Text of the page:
Matt Hancock has told Britons to “step forward for your country” and get the coronavirus vaccine, as the NHS today started the largest vaccination programme in British history.
“Today marks the start of the fight back against our common enemy coronavirus,” said the health secretary told the Commons this afternoon. “And while today’s the day to celebrate there is much work to be done”.
Hancock said the UK now faces the “Herculean task” of widespread vaccine rollout, as more than 70 hospital hubs around Britain start distributing the Pfizer/Biontech jab to the most vulnerable.
Speaking to the BBC this morning, NHS medical director Professor Stephen Powis said the vulnerable will likely be vaccinated by “March or early spring”, with the rest of the UK set to be vaccinated by summer 2021.
“People do not need to apply [to get vaccinated], the NHS will get in touch at the appropriate time,” Hancock told MPs this afternoon. “And when that time comes, we have one clear request: please step forward for your country.”
It comes as the NHS prepares to roll out a vaccine media blitz attempting to boost public awareness of the safety of the Pfizer jab.
Ministers are said to be drawing up a list of “sensible” celebrities to endorse the vaccine, in an attempt to quash anti-vaxxer misinformation spreading across the internet.
Hancock today said the government will focus on countering misinformation about the vaccine by pushing “positive information and explaining objectively why the vaccine is safe”.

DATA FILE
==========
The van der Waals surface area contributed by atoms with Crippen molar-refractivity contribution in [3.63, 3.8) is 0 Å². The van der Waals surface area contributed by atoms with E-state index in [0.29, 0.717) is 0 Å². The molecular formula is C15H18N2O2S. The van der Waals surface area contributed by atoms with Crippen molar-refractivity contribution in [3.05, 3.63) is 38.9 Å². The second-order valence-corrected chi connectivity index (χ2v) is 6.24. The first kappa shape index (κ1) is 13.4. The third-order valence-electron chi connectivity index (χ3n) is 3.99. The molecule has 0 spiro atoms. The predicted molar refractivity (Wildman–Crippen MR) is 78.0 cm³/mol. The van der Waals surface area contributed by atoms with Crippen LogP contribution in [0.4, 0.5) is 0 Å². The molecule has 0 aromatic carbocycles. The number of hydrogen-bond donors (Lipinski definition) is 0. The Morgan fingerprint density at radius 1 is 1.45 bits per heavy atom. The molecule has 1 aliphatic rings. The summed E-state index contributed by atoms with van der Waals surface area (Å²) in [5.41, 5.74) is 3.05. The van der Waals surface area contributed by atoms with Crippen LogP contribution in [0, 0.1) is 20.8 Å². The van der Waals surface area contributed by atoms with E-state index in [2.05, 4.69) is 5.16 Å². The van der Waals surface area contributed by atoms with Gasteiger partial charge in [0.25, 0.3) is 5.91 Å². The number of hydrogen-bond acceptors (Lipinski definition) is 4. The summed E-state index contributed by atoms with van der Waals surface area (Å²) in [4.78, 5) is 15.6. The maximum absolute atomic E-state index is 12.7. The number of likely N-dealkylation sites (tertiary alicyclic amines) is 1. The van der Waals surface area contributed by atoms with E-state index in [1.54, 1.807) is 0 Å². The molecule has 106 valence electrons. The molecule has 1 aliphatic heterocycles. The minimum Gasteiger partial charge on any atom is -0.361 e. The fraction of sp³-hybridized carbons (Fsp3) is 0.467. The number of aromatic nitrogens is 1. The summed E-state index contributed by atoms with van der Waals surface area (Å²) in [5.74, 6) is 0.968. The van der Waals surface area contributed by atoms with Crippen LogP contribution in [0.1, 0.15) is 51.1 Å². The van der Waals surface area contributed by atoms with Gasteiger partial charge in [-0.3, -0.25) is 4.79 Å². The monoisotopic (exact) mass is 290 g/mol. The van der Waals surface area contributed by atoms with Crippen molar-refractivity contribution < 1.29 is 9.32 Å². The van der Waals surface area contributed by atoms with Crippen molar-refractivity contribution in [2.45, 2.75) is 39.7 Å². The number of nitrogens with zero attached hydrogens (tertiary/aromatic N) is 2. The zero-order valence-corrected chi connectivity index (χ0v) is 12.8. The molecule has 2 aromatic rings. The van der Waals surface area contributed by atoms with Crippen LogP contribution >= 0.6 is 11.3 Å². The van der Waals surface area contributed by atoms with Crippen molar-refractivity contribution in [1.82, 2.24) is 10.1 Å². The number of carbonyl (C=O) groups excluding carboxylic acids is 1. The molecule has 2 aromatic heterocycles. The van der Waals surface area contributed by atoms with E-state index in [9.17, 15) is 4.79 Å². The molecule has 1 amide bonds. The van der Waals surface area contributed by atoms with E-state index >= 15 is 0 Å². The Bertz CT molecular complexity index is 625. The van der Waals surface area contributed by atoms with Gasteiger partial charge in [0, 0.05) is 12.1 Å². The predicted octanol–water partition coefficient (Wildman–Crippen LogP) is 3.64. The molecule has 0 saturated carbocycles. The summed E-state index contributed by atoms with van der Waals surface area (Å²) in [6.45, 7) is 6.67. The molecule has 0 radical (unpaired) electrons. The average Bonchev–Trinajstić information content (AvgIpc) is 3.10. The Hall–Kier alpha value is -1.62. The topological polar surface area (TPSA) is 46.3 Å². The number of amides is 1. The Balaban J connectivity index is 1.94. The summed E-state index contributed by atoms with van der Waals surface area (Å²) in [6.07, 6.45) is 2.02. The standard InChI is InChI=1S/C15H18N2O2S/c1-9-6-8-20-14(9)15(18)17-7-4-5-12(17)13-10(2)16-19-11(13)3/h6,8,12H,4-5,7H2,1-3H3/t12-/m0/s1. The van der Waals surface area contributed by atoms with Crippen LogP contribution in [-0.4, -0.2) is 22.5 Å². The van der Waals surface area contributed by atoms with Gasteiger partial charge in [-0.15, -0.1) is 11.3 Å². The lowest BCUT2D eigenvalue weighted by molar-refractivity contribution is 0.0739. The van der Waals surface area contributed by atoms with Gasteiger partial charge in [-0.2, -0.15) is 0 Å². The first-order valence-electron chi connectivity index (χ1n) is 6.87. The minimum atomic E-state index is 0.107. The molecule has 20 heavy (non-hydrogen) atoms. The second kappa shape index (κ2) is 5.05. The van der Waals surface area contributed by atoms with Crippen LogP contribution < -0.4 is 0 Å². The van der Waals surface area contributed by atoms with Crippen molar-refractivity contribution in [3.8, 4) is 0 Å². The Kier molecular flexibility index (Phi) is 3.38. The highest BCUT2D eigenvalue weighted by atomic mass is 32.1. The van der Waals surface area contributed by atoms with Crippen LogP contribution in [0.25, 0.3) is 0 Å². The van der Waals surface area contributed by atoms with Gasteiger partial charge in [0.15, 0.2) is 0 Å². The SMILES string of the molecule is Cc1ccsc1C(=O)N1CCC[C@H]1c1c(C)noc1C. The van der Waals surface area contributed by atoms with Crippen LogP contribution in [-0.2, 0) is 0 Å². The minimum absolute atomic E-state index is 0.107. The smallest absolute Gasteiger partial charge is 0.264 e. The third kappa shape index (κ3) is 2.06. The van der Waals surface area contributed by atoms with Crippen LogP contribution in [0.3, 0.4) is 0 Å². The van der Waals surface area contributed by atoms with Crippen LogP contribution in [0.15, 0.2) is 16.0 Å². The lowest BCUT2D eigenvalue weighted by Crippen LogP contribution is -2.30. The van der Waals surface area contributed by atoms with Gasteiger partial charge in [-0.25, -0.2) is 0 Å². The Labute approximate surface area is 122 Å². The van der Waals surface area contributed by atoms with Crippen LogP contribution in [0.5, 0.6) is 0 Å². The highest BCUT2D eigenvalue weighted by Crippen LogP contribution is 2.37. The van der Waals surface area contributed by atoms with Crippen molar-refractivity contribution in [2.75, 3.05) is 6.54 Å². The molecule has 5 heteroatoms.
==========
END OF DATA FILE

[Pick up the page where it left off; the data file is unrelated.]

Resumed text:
“It is only with a vaccine that we can finally finally defeat this virus and get life back to normal,” the health secretary said this morning.
NHS briefing papers leaked last week showed that that airline cabin crew and firefighters are being targeted as part of a recruitment drive to build up an army of people to administer the jabs.
Under the slogan “Your NHS needs you”, the recruitment campaign will enlist “tens of thousands” of extra staff to immunise the public and spread positive information about the Pfizer jab, the Guardian reported.
It comes after a survey by market research company Kantar at the end of November found that 75 per cent of people in the UK were “likely” to accept a jab, but only 42 per cent said they would definitely do so, and “the hesitancy is growing”.
Medical experts have estimated that the UK will need at least 60 to 75 per cent uptake for Britain to defeat the coronavirus epidemic.
A government spokesperson told City A.M: “The UK government is committed to combating the spread of false and misleading narratives online. The Rapid Response Unit (RRU) works alongside Government departments, social media platforms and experts to ensure the public has access to accurate information.
“As we edge closer to a vaccine, we will work to quickly anticipate and mitigate any emerging anti-vax narratives.”